Preparation time: 1 hour
Cooking time: 1 1/2 hours
So here is my tried and tested quince paste recipe from the Provence. Quince paste is one of the 13 sweets of the traditional Provence Christmas. It combines well with cheese and is a delicious addition to breakfast. A thin slice of quince paste on top of a buttered toast of thick country bread is close to unbeatable.
Quince paste (in French: pâte de coing) preserves well in airtight containers and the color turns darker with age. In Spain and Spanish-speaking Latin America quince paste is known as Membrillo, in Portugal and Brazil as Marmelada.
A basket of ripe quinces harvested in September
- 4 1/2 lbs quinces
- 2 1/2 lbs sugar
- 2 kg quinces
- 1 1/4 kg sugar
Wash, peel, and core the quinces. Chop flesh coarsely. Put cores and peels into a muslin bag and add them to the quince flesh in a large pot or pan. The cores and peels in the muslin bag release additional pectin while cooking, thus adding to the firmness of the quince paste. Add enough water to cover the quinces and boil them half covered for 30 to 40 minutes or until the fruit is very soft. Remove the muslin bag.
… stirring gently is the task here, every 5 minutes or so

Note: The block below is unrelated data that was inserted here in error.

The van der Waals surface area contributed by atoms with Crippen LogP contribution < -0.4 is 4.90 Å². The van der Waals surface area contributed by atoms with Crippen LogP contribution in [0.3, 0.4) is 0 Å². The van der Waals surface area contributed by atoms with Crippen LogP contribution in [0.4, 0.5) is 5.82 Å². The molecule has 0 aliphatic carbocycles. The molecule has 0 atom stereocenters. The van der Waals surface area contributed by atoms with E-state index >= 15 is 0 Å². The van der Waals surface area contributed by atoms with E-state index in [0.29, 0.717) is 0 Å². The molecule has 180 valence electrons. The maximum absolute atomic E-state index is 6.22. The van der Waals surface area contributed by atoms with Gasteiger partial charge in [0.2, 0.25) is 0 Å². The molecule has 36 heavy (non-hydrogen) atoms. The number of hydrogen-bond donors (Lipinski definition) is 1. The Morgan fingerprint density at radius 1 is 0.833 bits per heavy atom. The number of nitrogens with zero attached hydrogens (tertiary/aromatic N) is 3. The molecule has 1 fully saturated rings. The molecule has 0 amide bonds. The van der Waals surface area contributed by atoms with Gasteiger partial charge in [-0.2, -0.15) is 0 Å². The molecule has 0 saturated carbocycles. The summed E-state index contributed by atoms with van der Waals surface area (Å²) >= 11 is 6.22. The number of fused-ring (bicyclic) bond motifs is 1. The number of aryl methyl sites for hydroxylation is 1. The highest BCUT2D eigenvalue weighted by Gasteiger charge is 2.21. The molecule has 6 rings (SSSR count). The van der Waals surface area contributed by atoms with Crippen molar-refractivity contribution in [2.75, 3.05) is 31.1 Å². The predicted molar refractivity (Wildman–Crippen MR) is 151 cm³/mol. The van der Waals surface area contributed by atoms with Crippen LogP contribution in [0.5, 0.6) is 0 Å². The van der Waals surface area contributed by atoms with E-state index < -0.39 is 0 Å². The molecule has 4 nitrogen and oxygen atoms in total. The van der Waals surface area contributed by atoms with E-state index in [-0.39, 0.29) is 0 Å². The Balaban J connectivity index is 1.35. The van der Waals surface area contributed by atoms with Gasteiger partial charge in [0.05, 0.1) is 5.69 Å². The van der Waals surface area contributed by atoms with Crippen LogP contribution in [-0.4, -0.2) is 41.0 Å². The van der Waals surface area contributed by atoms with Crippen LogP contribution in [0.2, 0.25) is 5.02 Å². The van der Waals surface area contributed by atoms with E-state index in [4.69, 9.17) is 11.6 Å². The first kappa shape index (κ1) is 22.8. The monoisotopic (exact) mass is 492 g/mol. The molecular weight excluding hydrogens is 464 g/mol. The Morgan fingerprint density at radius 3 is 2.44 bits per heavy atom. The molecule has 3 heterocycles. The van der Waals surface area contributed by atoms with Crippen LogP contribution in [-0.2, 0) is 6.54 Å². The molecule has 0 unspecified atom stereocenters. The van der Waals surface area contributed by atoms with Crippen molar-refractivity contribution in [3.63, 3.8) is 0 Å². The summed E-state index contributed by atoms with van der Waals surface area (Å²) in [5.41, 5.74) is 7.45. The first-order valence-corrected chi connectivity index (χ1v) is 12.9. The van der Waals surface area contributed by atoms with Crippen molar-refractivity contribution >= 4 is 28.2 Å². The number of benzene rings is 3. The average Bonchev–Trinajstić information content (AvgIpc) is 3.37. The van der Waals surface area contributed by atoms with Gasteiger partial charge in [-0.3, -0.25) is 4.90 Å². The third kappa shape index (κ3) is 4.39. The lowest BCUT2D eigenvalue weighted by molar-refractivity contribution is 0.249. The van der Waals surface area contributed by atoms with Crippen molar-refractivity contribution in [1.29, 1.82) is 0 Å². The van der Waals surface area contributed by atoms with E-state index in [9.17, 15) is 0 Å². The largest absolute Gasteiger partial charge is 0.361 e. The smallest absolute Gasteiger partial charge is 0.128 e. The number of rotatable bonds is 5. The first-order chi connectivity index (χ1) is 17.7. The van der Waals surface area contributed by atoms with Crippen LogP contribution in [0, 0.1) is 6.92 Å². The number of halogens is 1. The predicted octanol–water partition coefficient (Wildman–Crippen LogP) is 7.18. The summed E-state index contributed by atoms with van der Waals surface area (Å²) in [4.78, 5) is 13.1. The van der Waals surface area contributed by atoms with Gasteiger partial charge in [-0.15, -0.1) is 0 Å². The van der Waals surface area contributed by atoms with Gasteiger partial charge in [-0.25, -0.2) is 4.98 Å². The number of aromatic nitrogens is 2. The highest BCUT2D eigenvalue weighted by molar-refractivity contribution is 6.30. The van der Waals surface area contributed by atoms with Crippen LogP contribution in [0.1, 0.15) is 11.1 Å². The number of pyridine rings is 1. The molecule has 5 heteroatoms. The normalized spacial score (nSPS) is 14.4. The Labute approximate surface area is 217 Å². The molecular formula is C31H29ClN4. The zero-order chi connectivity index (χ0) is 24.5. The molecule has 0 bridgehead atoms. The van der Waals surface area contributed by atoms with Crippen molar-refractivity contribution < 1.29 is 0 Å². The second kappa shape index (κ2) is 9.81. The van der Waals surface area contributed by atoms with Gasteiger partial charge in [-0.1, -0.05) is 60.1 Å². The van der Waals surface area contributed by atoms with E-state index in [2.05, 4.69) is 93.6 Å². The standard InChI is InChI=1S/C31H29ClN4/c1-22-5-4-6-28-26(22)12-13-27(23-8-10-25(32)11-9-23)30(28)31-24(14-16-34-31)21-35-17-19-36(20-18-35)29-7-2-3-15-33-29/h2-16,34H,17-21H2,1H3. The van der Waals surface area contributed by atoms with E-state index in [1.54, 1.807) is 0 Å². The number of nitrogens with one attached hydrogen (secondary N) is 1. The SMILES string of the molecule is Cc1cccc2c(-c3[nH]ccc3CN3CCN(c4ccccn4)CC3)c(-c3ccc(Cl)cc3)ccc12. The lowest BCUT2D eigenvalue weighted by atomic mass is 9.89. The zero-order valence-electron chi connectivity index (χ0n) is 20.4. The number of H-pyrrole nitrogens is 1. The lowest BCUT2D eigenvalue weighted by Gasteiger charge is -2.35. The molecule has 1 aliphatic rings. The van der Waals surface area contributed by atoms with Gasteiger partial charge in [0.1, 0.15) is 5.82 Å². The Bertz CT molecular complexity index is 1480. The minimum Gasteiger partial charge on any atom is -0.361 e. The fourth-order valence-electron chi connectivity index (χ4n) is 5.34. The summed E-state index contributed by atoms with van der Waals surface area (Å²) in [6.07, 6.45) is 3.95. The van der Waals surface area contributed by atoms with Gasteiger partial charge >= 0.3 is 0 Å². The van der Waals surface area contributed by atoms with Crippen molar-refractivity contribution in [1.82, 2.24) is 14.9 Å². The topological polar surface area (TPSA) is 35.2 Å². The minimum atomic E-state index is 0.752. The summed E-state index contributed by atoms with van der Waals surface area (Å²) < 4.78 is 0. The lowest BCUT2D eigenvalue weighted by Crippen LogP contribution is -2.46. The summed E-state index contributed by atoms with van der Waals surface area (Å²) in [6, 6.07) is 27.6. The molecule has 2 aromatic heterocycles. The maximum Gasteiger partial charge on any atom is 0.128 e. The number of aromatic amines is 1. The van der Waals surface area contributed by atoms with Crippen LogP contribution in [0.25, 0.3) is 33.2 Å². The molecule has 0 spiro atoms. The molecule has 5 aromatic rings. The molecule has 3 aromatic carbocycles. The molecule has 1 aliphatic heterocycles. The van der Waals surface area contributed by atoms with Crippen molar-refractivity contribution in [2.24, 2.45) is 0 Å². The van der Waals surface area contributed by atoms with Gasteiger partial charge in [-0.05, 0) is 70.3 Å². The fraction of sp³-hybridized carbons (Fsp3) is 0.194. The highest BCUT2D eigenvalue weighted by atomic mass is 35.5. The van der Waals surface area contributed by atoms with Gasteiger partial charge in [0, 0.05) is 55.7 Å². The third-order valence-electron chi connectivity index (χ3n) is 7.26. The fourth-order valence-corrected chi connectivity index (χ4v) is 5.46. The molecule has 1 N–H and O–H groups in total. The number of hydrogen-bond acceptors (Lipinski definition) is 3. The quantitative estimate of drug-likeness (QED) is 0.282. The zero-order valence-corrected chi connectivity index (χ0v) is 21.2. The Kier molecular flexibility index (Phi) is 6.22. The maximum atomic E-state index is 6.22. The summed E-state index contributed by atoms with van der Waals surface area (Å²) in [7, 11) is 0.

In the meantime pass the quince flesh through a food mill or press it with a wooden spoon through a colander. Don’t use a food processor as it will result in too fine a texture. You should have about 2 1/2-lbs (1 1/4 kg) of fruit pulp. Add the same weight in sugar to the fruit pulp. Cook stirring over low heat until all the sugar is well dissolved. Continue cooking for about 1 1/2 hours stirring gently every 5 minutes with a wooden spoon until the paste becomes very thick and has a deep orange color. At this point, a wooden spoon drawn into the paste will leave a trail across the bottom of the cooking pot or pan and will stick to the spoon.
Transfer the paste to plastic or aluminum containers spreading it about 1 ½ inch (4 cm) thick. Smooth the top flat. Leave it to cool.
In the Provence, the traditional method of “drying” the quince paste is to leave it in the cupboard for about 7 days. The remaining juices will continue to evaporate and render a dryer aspect to the paste day after day.
Enjoy the quince paste!
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